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Pharmaceutical Excipients in QbD


QbD brings an integrated science and risk-based approach to the design and quality of pharmaceutical products, providing improved understanding of the interplay between material attributes and process parameters, and how they influence the quality attributes of the finished product.

The International Conference on harmonization of Technical requirements for registration of Pharmaceuticals for human Use (ICH) Q8 (R2) provides an overview of the application of QbD to pharmaceutical development.

The quality of a design depends on how well the product performs against predictions based on the design inputs. Design inputs are knowns. Unknowns which subsequently adversely affect product performance are not criteria against which to assess (with hindsight) the quality of the design (unknown unknowns).

Excipient unknowns fall into several categories and may be unknown to the user, unknown to the excipient manufacturer or unknown to both. Risk assessment requires that unknowns (not unknowable) be addressed with all stakeholders, including the excipient suppliers.

  • The designer can be criticized if the design subsequently falls victim to an excipient effect unknown to the designer but known to the excipient manufacturer, who was not consulted during the design.
  • Effects from an unknown can be likened to a ‘black swan’, a highly unexpected event for a given observer (the designer), which carries large consequences (product failure), and is subject to ex-post rationalization (why did no-one see it coming?).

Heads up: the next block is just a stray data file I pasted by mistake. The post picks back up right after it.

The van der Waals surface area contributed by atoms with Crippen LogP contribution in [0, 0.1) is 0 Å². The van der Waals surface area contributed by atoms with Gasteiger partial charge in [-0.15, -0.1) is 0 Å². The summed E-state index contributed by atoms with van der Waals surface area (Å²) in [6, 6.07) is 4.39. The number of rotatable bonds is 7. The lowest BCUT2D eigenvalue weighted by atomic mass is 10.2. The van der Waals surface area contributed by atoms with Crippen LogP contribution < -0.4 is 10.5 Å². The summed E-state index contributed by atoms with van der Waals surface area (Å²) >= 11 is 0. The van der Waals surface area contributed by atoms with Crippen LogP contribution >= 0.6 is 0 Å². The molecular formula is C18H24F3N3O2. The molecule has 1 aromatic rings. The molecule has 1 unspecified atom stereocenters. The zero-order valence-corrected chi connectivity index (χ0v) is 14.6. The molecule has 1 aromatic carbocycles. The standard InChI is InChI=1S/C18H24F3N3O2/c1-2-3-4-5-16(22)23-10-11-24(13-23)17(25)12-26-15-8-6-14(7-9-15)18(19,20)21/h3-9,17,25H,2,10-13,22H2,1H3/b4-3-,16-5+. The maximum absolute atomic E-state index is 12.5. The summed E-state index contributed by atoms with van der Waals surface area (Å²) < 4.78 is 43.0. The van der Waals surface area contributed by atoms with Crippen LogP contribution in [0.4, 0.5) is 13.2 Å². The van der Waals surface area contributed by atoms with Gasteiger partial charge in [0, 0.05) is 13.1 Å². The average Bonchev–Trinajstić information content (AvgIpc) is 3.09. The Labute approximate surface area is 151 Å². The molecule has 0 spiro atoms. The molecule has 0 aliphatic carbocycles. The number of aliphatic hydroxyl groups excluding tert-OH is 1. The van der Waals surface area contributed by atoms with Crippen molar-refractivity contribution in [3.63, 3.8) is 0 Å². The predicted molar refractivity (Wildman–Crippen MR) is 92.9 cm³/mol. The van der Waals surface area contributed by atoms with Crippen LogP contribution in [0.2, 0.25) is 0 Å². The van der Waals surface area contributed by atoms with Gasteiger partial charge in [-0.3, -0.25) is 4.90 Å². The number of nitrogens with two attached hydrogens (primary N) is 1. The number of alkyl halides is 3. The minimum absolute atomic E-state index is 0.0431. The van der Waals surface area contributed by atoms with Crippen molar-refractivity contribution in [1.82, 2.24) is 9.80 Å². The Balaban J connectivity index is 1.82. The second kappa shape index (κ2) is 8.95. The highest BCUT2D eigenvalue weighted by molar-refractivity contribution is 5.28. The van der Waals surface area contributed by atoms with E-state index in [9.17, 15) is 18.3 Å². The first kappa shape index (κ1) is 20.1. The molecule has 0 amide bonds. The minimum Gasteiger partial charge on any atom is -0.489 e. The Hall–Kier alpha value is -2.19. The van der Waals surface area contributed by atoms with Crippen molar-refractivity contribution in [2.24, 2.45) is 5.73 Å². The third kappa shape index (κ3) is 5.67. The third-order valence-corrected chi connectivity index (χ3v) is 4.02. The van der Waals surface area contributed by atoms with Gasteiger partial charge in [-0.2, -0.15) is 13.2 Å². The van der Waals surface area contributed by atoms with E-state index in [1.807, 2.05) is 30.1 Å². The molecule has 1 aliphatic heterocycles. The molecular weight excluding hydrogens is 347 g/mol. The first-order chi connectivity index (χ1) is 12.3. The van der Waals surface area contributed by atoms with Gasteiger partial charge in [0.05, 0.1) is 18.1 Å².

Pharmaceutically, there tends to be over-reliance on the Certificate of Analysis (CoA), focused on Pharmacopoeial parameters, which may be of limited relevance to determining excipient fitness for purpose in a specific application. Other unspecified excipient attributes may vary uncontrolled in the background, but will be unknown to the user unless discussed with the excipient manufacturer.

Potential CMAs can be identified a priori for the design-critical excipients and confirmed experimentally, which may also identify significant interactions.

  • For example, many excipients are polymeric and specified by a dilute solution apparent viscosity. This reflects an average molecular weight and it is hence important to ask the excipient manufacturers how they meet the viscosity specification.

  • Apparent particle size is another common attribute which can be misleading in a particular application. For example, laser scattering methods are common but their assumption of sphericity is not applicable to most excipients. Laser scattering is dominated by larger particles and may miss multimodal particle size distributions.

Methods of Simulating Material at the edge of Specification

  • Fractionation: e.g. sieve cuts to evaluate the effect of particle size. Milling and granulation are less preferred as other material attributes may be altered.

  • Level of incorporation: e.g. in the case of viscosity, more or less excipient can be added to simulate lots at or outside the viscosity limits.
  • Conditioning: e.g. equilibrating excipient at higher humidity to increase the moisture content, or drying it to decrease the moisture content.
  • Spiking with known concomitants, process aids and additives to simulate extremes of excipient composition.
  • Grade bracketing, where multiple grades are available reflecting ranges of the attribute(s) of interest beyond the original specification limit(s).

A design space can be proposed, which is “the multidimensional combination and interaction of input variables (e.g., material attributes) and process parameters that have been demonstrated to provide assurance of quality”.

QbD also looks beyond the development and asks how quality will be maintained throughout the product lifecycle, via the control strategy, “a planned set of controls, derived from current product- and process-understanding, that assures process performance and product quality”

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